Today was a good day. The day started with some news that rocked my world. The benefits that my family rely on so heavily were cut. Cut to the bone. I spent much of my morning crying and fretting, not knowing what else to do. The only way I could think to calm down and process everything was to write it down. I typed for nearly an hour, putting my heart and soul into every letter I typed. I have a very average family, who work hard and do everything by the book, so this type of social injustice needed to be logged and read, for if we don’t shout about the reality of austerity cuts, extortionate rent and living costs, paired with minimum wage living, it’s all too easy for people to swallow to lies of the Conservatives and the media when they tell us that everything is okay and that things are getting better.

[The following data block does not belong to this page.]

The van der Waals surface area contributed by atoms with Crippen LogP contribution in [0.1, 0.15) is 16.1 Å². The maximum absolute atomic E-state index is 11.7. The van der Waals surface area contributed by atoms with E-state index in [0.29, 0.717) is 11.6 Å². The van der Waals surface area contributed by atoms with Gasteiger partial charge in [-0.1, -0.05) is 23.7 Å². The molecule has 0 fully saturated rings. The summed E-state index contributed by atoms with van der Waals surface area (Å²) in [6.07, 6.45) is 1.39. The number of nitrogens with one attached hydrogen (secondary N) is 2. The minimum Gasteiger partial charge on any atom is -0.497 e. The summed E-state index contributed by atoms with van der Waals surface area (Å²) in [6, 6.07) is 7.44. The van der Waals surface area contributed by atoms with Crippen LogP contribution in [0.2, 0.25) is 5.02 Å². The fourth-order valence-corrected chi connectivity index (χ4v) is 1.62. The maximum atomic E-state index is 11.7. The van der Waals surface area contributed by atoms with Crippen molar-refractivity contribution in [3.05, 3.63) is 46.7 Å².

By midday I was drained. I was emotionally and physically exhausted. I’d checked my bank account last night before going to bed and had seen the cut to my payment. I knew it wasn’t a mistake. I lay in bed crying, until I finally fell asleep this morning, not long before I had to get up to do the school run. I was due to do my first streets outreach in Haringey, where I live this evening. I was so tired; I couldn’t think of how I was going to muster the energy or enthusiasm to go out and do it. Within a few hours, my blog post had been read and shared by friends and strangers. The wonders of the internet eh? Before long, I was receiving many kind words of love and support and even offers of help from people that know me and even strangers. Despite my protesting, some money was very generously gifted to me so that I could buy some shopping. For what seemed like the hundredth time today, I cried. This time though it was because I was so overwhelmed. I was reminded just how good the world can be. People mentioned the outreach work that I did, mostly through the winter with rough sleepers and said that it was only right that someone should do something to help me this time. How can I even put into words… Even now I’m choked up by it and can’t find the words. It’s just so incredibly kind. I don’t deserve it. I don’t do nearly as much for those less fortunate than my peers and even then, we don’t do what we do out of charity or to be good people. I just see it as something that I should be doing. It really hit me then, that this is what karma is about. How dare I consider for a second not going on outreach tonight! The world did good for me today, so I had to do good for the world. I owed it to those who were kind to me and I owed it to those who needed the same kindness today that I received. The world can be a beautiful place and it’s our job to make it so.